They are a regular part of local Veterans Day and Memorial Day programs, where they have caused many to shudder, physically and emotionally, at the sight and sound of rifles fired in a military salute offered to veterans living and dead.
And the Ohio Valley Veterans Memorial Squad again will be participating in Memorial Day programs at noon today in Follansbee and at 2 p.m. in Beech Bottom. But the squad's sense of obligation to their fallen comrades extends beyond those two holidays. The volunteer group has offered a military tribute at the funerals of hundreds of area military veterans from all five military branches.
On those solemn occasions, the squad conducts a ritual that includes the presentation of a U.S. flag, folded military-style into a triangle, to the next of kin (when the veteran is honorably discharged, and a salute by each member to the deceased.
PAYING TRIBUTE – The Ohio Valley Veterans Memorial Squad has helped to honor hundreds of area veterans through military honors presented at their funerals and Memorial Day and Veterans Day programs in local communities. They also participated in the Brooke County Veterans Memorial Park Foundation’s annual dinner held April 28 with Army National Guard Sgt. Steven Bliss and Army National Guard Specialist Scott Clegg, who also appear at many funerals. On hand for the event were, front, from left, squad member Ron Misch; Doug Lilly, the squad’s commander; squad members Hank Durante, Hartzel Brady and Tom Longwell: and back, Clegg; squad members Denny Williams, George Dragonir, Steve Jasko and Ed Brothers; and Bliss. -- Warren Scott
When there are a sufficient number of members available, it includes the firing of rifles and playing of taps at the grave site.
Doug Lilly, the squad's commander since 2006, said the group attended 101 funerals in 2010, its busiest year; 96 last year and 35 to date this year.
"We do more funerals in Ohio than here (in West Virginia) because of the greater population," said Lilly, a Beech Bottom resident and Army veteran.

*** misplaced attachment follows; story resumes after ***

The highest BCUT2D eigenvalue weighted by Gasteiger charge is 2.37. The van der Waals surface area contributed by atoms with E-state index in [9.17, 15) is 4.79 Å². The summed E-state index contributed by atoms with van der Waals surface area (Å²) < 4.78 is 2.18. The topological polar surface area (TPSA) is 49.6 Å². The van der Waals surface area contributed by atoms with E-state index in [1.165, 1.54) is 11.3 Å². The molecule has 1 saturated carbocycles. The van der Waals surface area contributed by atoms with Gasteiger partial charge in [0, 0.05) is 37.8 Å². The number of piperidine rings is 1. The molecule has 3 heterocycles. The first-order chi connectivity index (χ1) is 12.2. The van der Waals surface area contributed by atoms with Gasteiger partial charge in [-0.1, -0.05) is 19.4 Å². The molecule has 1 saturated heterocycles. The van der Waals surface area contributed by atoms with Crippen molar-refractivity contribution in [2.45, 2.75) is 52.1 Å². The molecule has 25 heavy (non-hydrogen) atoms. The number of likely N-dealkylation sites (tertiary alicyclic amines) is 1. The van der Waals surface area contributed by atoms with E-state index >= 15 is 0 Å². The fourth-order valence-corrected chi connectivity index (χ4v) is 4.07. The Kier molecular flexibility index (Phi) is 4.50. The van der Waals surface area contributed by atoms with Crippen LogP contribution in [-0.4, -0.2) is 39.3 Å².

Over the years the group has included veterans from Brooke, Hancock and Jefferson counties. Its 17 current members are largely in Brooke County, though there is one Jefferson County resident - Army veteran Rex Sagan.
But the group welcomes veterans from throughout the area and from all eras. Local veterans interested in participating should call (304) 527-9823.
George Dragnonir of Follansbee, a former Navy Reservist and past acting commander of the squad, said the need for more members is strong because the group must be prepared, sometimes on short notice, to present military honors at a growing number of funerals.
Steve Jasko of Wellsburg, a Vietnam veteran with the squad, agreed, noting the squad is losing many of the active members who were World War II veterans.
"The biggest problem is the rate at which we're losing our World War II veterans," he said.
Lilly said the squad has gained a few new members, including 27-year-old Joshua Harry of Follansbee, a Marine veteran, but younger members' work schedules aren't as flexible as retirees'.
Lilly said the group benefits from the cooperation of local funeral directors who try to contact the squad a few days in advance and also have made donations to offset their expenses.
The federal government supplies ammunition used by the squad, known as "ceremonial blanks," but the squad assumes the cost for fuel, uniforms and maintenance and repair of its rifles.
Lilly, who repairs many of the rifles himself, said it will cost $100 in parts for two rifles he's currently working on.
"We depend on donations," he said.
The volunteer group also places U.S. flags on the graves of veterans at four Follansbee-area cemeteries on Memorial Day and Veterans Day and three members conduct a brief flag-raising ceremony at the start of Brooke High School football games.
Members have turned out for graveside funeral services in all kinds of weather, including rain and snow, but it's something they're happy to do.
"We could stand in a windstorm and nobody complains," said Lilly.
Jasko said, "Because it's so rewarding for me to give back, I feel guilty because I start to think I get more out of it than the family."
"Some member of the family always comes to you to thank you for being there," said Dragonir.
Lilly agreed, saying, "We get a lot of nice letters from the families and that makes it worthwhile."
But most of all, he said, the veterans themselves deserve the honor because of the sacrifices they have made for their country, at wartime and in peace.
"It's an honor for us. We consider those guys heroes - all those veterans," he said.